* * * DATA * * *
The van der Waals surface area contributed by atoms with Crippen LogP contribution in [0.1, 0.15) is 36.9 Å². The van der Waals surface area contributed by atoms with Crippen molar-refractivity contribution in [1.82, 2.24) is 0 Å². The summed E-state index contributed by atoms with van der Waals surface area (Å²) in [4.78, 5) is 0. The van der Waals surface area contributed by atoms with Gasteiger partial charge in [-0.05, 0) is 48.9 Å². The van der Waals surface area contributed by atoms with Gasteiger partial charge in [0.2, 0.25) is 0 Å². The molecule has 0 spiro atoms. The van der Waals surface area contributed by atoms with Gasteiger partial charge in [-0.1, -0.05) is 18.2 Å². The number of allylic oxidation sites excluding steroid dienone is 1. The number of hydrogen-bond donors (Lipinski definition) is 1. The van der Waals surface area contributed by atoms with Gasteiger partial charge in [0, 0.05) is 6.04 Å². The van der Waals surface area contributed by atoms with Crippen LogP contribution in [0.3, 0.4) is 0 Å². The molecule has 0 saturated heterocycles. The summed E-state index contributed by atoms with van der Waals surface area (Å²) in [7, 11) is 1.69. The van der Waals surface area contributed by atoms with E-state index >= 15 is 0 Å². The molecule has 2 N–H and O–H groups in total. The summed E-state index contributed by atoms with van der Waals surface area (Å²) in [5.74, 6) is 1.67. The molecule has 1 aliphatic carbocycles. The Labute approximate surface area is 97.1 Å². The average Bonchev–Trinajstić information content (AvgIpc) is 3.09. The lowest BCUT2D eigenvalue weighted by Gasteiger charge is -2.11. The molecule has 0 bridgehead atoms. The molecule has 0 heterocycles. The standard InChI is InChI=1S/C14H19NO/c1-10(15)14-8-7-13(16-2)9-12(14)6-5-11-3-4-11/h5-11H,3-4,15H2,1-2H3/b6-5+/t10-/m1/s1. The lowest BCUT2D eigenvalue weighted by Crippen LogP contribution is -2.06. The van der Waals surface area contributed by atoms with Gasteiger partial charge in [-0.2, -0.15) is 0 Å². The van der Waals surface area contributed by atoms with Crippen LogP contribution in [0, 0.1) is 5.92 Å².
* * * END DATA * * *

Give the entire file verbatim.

The van der Waals surface area contributed by atoms with Crippen LogP contribution in [0.1, 0.15) is 36.9 Å². The van der Waals surface area contributed by atoms with Crippen molar-refractivity contribution in [1.82, 2.24) is 0 Å². The summed E-state index contributed by atoms with van der Waals surface area (Å²) in [4.78, 5) is 0. The van der Waals surface area contributed by atoms with Gasteiger partial charge in [-0.05, 0) is 48.9 Å². The van der Waals surface area contributed by atoms with Gasteiger partial charge in [0.2, 0.25) is 0 Å². The molecule has 0 spiro atoms. The van der Waals surface area contributed by atoms with Gasteiger partial charge in [-0.1, -0.05) is 18.2 Å². The number of allylic oxidation sites excluding steroid dienone is 1. The number of hydrogen-bond donors (Lipinski definition) is 1. The van der Waals surface area contributed by atoms with Gasteiger partial charge in [0, 0.05) is 6.04 Å². The van der Waals surface area contributed by atoms with Crippen LogP contribution in [0.3, 0.4) is 0 Å². The molecule has 0 saturated heterocycles. The summed E-state index contributed by atoms with van der Waals surface area (Å²) in [7, 11) is 1.69. The van der Waals surface area contributed by atoms with E-state index >= 15 is 0 Å². The molecule has 2 N–H and O–H groups in total. The summed E-state index contributed by atoms with van der Waals surface area (Å²) in [5.74, 6) is 1.67. The molecule has 1 aliphatic carbocycles. The Labute approximate surface area is 97.1 Å². The average Bonchev–Trinajstić information content (AvgIpc) is 3.09. The lowest BCUT2D eigenvalue weighted by Gasteiger charge is -2.11. The molecule has 0 bridgehead atoms. The molecule has 0 heterocycles. The standard InChI is InChI=1S/C14H19NO/c1-10(15)14-8-7-13(16-2)9-12(14)6-5-11-3-4-11/h5-11H,3-4,15H2,1-2H3/b6-5+/t10-/m1/s1. The lowest BCUT2D eigenvalue weighted by Crippen LogP contribution is -2.06. The van der Waals surface area contributed by atoms with Gasteiger partial charge in [-0.2, -0.15) is 0 Å². The van der Waals surface area contributed by atoms with Crippen LogP contribution in [0, 0.1) is 5.92 Å².